As illustrated in Figure 3, we first aggregate spatial information of a feature map by using global average pooling (GAP) operation, generating the global information embedding: . As mentioned before, the intensity of each pixel in the feature maps is proportional to the discriminative power. Hence, the embedding can be considered as channel attention. According to the relative magnitude of the attention, a binary mask is generated to indicate whether each channel is selected or not. This attention-guided pruning strategies can be treated as a special way to model the interdependencies across the channels. We rank channel attention according to a fast, approximate measure of importance (magnitude), and then drop out those elements with low importance. The strategies treat the top- largest magnitude attentions as important. We consider each element of separately under the -norm.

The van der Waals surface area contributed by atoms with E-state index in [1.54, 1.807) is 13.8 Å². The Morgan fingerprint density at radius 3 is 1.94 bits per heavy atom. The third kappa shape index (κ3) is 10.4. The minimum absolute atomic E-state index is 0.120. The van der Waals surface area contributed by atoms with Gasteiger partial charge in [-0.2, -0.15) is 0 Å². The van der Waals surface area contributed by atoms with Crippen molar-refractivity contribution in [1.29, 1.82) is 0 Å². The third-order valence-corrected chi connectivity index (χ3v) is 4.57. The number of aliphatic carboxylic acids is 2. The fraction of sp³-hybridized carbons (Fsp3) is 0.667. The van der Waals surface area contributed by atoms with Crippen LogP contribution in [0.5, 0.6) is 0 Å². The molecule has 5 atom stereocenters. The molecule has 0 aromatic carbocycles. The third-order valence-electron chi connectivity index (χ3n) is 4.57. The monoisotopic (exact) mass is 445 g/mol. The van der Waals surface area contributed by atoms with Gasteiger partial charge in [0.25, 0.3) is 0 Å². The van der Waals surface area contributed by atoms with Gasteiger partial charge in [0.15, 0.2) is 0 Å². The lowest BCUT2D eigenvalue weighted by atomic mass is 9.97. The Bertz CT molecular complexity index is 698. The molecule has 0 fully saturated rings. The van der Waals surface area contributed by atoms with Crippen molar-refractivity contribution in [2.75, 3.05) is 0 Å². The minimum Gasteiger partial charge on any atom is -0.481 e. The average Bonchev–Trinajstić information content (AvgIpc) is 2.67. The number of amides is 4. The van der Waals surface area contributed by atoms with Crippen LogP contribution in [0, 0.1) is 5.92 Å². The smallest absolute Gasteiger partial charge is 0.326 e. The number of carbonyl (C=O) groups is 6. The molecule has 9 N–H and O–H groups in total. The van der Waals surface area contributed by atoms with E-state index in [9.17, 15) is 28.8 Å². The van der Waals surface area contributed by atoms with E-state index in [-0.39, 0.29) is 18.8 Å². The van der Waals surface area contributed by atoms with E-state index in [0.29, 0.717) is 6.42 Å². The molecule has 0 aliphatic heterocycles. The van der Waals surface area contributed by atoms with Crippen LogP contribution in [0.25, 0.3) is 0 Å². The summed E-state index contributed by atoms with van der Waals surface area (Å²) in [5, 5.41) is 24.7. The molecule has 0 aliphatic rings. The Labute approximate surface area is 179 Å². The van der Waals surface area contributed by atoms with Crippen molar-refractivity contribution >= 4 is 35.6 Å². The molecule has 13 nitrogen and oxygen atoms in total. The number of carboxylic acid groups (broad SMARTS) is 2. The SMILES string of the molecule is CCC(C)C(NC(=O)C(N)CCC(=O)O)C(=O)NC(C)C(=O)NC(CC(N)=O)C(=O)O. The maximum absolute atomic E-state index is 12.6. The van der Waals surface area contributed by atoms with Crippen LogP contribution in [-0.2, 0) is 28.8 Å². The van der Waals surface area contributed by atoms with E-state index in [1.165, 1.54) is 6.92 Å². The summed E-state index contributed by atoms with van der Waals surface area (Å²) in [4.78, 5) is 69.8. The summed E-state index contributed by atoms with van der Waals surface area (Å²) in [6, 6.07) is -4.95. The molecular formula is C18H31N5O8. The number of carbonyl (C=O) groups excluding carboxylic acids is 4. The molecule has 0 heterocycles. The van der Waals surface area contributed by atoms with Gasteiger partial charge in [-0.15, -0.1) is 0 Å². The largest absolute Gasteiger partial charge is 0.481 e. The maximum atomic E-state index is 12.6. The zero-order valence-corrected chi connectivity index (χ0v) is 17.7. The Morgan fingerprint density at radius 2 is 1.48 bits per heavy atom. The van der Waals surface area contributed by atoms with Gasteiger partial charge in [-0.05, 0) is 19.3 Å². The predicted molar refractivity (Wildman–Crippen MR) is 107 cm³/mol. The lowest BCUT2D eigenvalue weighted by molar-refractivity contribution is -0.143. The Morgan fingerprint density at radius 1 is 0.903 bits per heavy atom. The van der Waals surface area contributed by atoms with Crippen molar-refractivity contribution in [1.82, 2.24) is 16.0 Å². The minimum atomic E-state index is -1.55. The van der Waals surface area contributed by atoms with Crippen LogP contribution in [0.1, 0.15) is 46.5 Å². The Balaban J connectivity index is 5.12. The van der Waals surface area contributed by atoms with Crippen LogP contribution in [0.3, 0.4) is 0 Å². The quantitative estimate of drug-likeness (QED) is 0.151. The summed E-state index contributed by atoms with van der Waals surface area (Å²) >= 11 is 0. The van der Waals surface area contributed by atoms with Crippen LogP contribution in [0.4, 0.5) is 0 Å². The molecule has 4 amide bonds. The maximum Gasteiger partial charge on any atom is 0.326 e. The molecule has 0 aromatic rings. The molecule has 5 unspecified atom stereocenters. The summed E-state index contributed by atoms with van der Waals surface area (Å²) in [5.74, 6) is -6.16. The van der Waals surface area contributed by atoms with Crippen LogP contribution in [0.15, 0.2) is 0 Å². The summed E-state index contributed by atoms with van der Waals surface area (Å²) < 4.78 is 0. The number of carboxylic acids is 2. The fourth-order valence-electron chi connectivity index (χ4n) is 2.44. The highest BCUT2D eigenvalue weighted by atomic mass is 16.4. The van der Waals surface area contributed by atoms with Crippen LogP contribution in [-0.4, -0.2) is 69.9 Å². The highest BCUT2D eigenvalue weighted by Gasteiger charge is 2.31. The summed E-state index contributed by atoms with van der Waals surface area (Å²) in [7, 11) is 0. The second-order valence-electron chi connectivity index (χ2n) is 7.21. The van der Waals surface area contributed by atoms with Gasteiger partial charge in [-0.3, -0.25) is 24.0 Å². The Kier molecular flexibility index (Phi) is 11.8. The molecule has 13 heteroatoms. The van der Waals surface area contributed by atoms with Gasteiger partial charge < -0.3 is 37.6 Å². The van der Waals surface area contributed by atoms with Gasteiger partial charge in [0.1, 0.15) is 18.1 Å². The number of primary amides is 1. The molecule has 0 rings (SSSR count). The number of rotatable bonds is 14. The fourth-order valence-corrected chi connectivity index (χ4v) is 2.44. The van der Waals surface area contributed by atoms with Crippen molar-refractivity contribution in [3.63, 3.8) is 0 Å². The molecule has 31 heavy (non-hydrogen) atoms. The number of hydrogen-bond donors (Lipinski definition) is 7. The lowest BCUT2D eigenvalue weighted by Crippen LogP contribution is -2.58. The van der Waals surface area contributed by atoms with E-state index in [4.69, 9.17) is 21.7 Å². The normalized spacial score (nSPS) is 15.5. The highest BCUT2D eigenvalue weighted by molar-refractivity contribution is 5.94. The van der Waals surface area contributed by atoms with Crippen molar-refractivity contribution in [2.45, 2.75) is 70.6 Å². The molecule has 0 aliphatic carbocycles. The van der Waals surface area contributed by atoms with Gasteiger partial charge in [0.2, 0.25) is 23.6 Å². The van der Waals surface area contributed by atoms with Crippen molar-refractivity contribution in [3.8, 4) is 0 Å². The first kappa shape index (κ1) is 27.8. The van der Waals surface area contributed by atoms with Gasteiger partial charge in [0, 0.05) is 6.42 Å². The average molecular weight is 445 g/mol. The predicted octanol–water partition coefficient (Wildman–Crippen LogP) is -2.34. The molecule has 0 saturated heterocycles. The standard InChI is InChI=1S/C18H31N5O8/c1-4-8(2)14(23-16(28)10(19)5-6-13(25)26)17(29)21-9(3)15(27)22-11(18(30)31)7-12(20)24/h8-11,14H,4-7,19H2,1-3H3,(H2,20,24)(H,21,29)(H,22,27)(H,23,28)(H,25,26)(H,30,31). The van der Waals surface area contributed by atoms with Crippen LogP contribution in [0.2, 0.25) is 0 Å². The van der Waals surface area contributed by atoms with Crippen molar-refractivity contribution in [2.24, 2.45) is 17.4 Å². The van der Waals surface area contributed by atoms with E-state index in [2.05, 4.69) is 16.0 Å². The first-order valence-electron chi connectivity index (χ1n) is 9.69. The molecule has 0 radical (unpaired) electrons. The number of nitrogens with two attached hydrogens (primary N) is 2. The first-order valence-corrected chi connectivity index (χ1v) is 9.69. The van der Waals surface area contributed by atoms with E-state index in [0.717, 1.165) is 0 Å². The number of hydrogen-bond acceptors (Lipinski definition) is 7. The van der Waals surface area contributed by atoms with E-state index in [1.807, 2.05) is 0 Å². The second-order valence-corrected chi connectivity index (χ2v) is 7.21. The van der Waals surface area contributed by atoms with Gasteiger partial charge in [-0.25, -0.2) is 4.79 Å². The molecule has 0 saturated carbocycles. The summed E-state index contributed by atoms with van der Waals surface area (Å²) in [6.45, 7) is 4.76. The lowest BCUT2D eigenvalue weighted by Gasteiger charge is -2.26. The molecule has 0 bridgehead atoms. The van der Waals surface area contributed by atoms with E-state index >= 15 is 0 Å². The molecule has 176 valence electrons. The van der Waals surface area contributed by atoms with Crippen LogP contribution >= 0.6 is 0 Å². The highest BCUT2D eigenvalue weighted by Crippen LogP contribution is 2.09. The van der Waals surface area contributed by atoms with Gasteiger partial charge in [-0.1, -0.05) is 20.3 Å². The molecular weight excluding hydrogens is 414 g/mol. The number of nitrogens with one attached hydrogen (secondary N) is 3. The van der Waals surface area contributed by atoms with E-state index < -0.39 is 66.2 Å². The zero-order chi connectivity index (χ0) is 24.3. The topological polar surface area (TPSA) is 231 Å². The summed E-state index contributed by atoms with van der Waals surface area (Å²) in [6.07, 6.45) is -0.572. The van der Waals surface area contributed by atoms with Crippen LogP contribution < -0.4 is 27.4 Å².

where is used to return the top- elements out of all elements being considered.
Inspired by Target Dropout , we keep only the channels of highest magnitude in the network and and drop out the others. Similar to regular dropout, this encourages the network to learn a sparse representation. However, we would like for some low-valued elements to be able to increase their value if they become important during training. As in Target Dropout , we introduce stochasticity into the process using a drop probability and a drop threshold by prefixed multiple of minimum intensity of channel attentions. Then, we obtain the drop mask by setting each element as 0 with probability if it is smaller than the drop threshold, and 1 if it is larger. To alleviate the difficulty of learning additional parameters, we set to 0.5 as standard dropout.
3.3 Spatial attention guided dropblock